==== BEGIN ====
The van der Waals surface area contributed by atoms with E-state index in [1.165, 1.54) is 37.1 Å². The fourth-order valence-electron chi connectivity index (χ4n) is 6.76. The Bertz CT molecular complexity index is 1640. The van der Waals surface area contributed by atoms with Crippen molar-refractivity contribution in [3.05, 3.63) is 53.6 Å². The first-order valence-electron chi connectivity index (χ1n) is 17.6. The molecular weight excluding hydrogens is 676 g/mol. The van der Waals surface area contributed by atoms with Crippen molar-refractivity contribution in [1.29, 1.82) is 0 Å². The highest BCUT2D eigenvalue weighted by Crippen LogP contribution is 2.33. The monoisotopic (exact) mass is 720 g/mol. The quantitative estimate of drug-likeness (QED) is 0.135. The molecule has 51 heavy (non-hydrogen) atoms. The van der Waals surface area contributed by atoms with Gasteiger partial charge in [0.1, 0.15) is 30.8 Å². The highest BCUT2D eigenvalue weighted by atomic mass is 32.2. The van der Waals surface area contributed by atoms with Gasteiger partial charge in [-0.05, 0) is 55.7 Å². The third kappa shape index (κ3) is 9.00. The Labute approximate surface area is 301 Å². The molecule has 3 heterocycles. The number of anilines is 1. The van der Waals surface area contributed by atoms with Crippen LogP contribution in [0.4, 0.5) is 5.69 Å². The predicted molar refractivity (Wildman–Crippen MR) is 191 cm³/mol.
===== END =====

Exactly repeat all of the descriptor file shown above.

The van der Waals surface area contributed by atoms with E-state index in [1.165, 1.54) is 37.1 Å². The fourth-order valence-electron chi connectivity index (χ4n) is 6.76. The Bertz CT molecular complexity index is 1640. The van der Waals surface area contributed by atoms with Crippen molar-refractivity contribution in [3.05, 3.63) is 53.6 Å². The first-order valence-electron chi connectivity index (χ1n) is 17.6. The molecular weight excluding hydrogens is 676 g/mol. The van der Waals surface area contributed by atoms with Crippen molar-refractivity contribution in [1.29, 1.82) is 0 Å². The highest BCUT2D eigenvalue weighted by Crippen LogP contribution is 2.33. The monoisotopic (exact) mass is 720 g/mol. The quantitative estimate of drug-likeness (QED) is 0.135. The molecule has 51 heavy (non-hydrogen) atoms. The van der Waals surface area contributed by atoms with Gasteiger partial charge in [0.1, 0.15) is 30.8 Å². The highest BCUT2D eigenvalue weighted by atomic mass is 32.2. The van der Waals surface area contributed by atoms with Gasteiger partial charge in [-0.05, 0) is 55.7 Å². The third kappa shape index (κ3) is 9.00. The Labute approximate surface area is 301 Å². The molecule has 3 heterocycles. The number of anilines is 1. The van der Waals surface area contributed by atoms with Crippen LogP contribution in [0.4, 0.5) is 5.69 Å². The predicted molar refractivity (Wildman–Crippen MR) is 191 cm³/mol.